Reduce packet loss on a cable internet connection by increasing power


An internet connection with high packet loss is frustating to use. When packets of data are lost, phone calls over wifi can be randomly punctuated with silence. Zoom meetings might get frozen and unfrozen at unpredictable times. Using the internet is unpleasant when the connection is unstable. Here, I will show that one reason for high packet loss can be low power in the coaxial cable that connects to the modem.

Using ping to detect the problem#

I knew there was something wrong with my connection, because people would comment on the poor connection quality during phone calls and zoom calls.

One of the first things I tried was to run a ping command to see if anything obvious shows up there:


Here are the results after letting it run for 542 seconds:

--- ping statistics ---
542 packets transmitted, 454 packets received, 16.2% packet loss
round-trip min/avg/max/stddev = 13.687/21.193/279.238/14.176 ms

16% packet loss is unacceptably high. That’s almost 1/5 packets lost in transmission! No wonder my connection is bad.

Next, I wanted to check if the packet loss might be happening between my computer and the wifi router. So I ran ping again, this time against the IP address of my router:

--- ping statistics ---
6262 packets transmitted, 6262 packets received, 0.0% packet loss
round-trip min/avg/max/stddev = 1.349/7.217/488.332/12.410 ms

The connection to my router is perfectly stable. So, the problem must be elswhere.

High packet loss#

The left panel shows my internet connection when it was unstable. Notice that 17.6% of packets were lost. The spiky yellow peaks indicate that there were 6 moments of poor connectivity during a 90 second testing window. The average latency is 1.7 seconds! This connection is not suitable for making phone calls, participating in Zoom meetings, and working on remote servers.

The right panel shows the connection after increasing power on the cable. The packet loss dropped all the way down to 0%. There are no yellow peaks at all during the 90 second testing window. The latency is stable around 30 ms. This is a great connection, suitable for any typical internet activities.

Thanks to Matthew Miner for creating a free and simple website where you can test the packet loss on your own internet connection:

Modem statistics#

Many homes have an internet connection provided by a coaxial cable that connects to the modem:

Internet Provider  -- coaxial cable  --  Modem

            Modem  -- ethernet cable --  Router
            Router --      wifi      --  Computers, Phones, Tablets

The modem connects to the router with an ethernet cable. The router provides wifi for devices like computers, phones, and tablets.

We can check the modem configuration and statistics at

That’s where I found error messages like this:

(Notice (6))	DS profile assignment change. DS Chan ID: 32; Previous Profile: ; New Profile: 1 2 3.;CM-MAC=c1:1e:11:ea:1a:b1;CMTS-MAC=00:01:1c:84:b1:1d;CM-QOS=1.1;CM-VER=3.1;
(Notice (6))	TLV-11 - unrecognized OID;CM-MAC=c1:1e:11:ea:1a:b1;CMTS-MAC=00:01:1c:84:b1:1d;CM-QOS=1.1;CM-VER=3.1;
(Notice (6))	Honoring MDD; IP provisioning mode = IPv6
(Critical (3))	No Ranging Response received - T3 time-out;CM-MAC=c1:1e:11:ea:1a:b1;CMTS-MAC=00:01:1c:84:b1:1d;CM-QOS=1.1;CM-VER=3.1;
(Warning (5))	ToD request sent - No Response received;CM-MAC=c1:1e:11:ea:1a:b1;CMTS-MAC=00:01:1c:84:b1:1d;CM-QOS=1.1;CM-VER=3.1;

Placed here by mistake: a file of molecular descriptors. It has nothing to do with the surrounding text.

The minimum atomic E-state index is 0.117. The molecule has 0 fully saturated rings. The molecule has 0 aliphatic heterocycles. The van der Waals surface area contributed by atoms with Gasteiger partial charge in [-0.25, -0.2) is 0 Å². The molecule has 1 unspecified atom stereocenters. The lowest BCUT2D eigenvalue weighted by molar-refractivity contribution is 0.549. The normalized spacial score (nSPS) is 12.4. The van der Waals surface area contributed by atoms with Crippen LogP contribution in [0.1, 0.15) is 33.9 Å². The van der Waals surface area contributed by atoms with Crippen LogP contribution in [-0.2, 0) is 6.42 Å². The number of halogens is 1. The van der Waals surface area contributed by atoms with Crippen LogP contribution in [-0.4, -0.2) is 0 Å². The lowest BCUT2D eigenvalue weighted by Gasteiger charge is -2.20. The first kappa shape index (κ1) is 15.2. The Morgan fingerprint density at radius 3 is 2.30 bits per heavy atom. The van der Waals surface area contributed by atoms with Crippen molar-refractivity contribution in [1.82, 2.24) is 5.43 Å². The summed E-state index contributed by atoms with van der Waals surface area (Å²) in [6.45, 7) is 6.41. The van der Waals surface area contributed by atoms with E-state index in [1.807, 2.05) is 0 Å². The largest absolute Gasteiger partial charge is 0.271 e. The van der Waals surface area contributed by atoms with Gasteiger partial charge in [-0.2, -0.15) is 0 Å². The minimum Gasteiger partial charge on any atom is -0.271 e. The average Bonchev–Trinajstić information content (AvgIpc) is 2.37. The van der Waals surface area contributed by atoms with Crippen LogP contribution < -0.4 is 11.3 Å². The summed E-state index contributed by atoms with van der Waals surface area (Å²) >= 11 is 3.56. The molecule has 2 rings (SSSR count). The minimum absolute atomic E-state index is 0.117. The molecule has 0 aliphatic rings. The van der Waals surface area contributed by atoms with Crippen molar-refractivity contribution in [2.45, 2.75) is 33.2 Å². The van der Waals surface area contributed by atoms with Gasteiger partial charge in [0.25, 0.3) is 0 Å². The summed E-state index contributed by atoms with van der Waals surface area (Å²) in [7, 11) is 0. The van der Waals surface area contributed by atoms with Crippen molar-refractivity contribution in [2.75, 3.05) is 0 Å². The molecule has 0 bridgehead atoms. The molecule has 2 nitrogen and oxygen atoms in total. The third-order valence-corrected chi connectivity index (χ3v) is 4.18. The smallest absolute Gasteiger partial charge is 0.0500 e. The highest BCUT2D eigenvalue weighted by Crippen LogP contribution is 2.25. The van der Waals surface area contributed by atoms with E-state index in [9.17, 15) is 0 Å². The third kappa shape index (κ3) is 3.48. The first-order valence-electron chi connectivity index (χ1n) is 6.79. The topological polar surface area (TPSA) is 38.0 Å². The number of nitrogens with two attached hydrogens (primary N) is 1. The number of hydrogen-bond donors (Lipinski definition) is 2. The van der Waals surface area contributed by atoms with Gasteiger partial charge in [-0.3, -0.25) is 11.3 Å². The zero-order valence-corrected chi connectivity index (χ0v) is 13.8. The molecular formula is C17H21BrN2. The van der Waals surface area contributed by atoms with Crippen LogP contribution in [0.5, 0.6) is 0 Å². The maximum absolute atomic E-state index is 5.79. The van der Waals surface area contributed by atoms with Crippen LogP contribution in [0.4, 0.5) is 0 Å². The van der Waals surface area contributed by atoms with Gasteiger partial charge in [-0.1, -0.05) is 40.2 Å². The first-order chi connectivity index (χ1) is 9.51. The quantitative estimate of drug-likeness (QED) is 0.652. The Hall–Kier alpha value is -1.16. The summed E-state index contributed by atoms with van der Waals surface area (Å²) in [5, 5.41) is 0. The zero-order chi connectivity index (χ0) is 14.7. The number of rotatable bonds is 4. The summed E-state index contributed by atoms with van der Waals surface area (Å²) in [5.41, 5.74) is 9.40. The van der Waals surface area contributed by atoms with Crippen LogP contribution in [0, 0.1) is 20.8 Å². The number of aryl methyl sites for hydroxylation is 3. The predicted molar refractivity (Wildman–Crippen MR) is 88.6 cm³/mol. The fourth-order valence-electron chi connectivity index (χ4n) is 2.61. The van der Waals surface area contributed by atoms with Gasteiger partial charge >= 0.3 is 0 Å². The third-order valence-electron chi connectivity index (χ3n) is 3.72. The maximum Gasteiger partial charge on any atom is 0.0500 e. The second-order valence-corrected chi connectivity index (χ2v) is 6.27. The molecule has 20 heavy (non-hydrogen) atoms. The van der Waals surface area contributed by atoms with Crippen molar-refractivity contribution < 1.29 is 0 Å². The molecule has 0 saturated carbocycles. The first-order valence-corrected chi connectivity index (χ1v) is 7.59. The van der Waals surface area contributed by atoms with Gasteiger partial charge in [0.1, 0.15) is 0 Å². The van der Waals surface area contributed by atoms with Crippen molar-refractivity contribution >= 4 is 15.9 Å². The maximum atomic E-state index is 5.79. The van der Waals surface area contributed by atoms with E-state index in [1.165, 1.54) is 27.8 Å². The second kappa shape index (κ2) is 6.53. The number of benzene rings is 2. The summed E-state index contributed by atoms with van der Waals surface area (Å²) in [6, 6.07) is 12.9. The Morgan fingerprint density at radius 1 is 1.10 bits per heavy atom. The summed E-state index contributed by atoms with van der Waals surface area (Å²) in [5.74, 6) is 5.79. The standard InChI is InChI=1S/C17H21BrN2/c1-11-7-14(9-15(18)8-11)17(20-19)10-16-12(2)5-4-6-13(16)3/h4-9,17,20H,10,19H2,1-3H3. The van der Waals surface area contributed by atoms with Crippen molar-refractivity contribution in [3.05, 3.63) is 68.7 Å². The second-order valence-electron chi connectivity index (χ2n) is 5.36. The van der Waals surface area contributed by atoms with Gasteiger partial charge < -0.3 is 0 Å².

(Critical (3))	Received Response to Broadcast Maintenance Request, But no Unicast Maintenance opportunities received - T4 time out;CM-MAC=c1:1e:11:ea:1a:b1;CMTS-MAC=00:01:1c:84:b1:1d;CM-QOS=1.1;CM-VER=3.1;

The T3 time-out error messages seemed important and searchable.

So I searched the web for “packet loss T3” and found some forum posts by SammyFL on

SammyFL shared a lot of modem statistics about Downstream Bonded Channels. The posts helped me to infer that Correctables and Uncorrectables are counting the number of errors, so both values should be 0 in an ideal world.

I looked at my modem statistics, and my numbers were different:

It seems that Power is the most important column here. And my power is too low at 0.2 dBmV compared to the 5 or 10 dBmV that SammyFL reported as working well in the forum posts.

But how can we increase the power?

SammyFL also shared this:

“So after a few days now, since replacing the Comcast installed CommScope 2 Way splitter from 5-6 years ago with a brand new splitter (Extreme Broadband) I haven’t had any Uncorrectables or T3 Errors . I check it w few times a day/night.”

Sure enough, I found a CommScope splitter in my house:

Then I slowly thought about a few possible solutions:

  • My first idea was to buy a new splitter. Maybe this one is old and needs to be replaced?

  • We don’t actually use the splitter. Could we bypass it with a simple cable connector?

  • What is that special -6 dB connector for?

I’m glad I took a picture of the splitter, because I could stare at it for a while and think.

Low power leads to high packet loss#

Thanks to for sharing a helpful page on signal issues. That’s where I started to understand that the power should probably range from -7 to +7 dBmV.

My power was hovering at 0.2 dBmV. How can we move power in the positive or negative direction away from 0?

Could the special -6 dB connector be the solution?

The cable that connects to my modem was connected to the Out 1 port. So, I disconnected the cable and reconnected it to the port labeled -6dB VoIP. Did that have any effect on the power?

Yes! The new connection has -3.3 dBmV, better than 0.2 dBmV.

Finally, I tested the packet loss on the new connection, and it worked! My internet connection is stable now with nearly 0% packet loss.

If I wanted to use the other connections coming from the splitter, then I would need to find another way to amplify the signal. But this is good enough for me right now.

Good luck with your internet connection!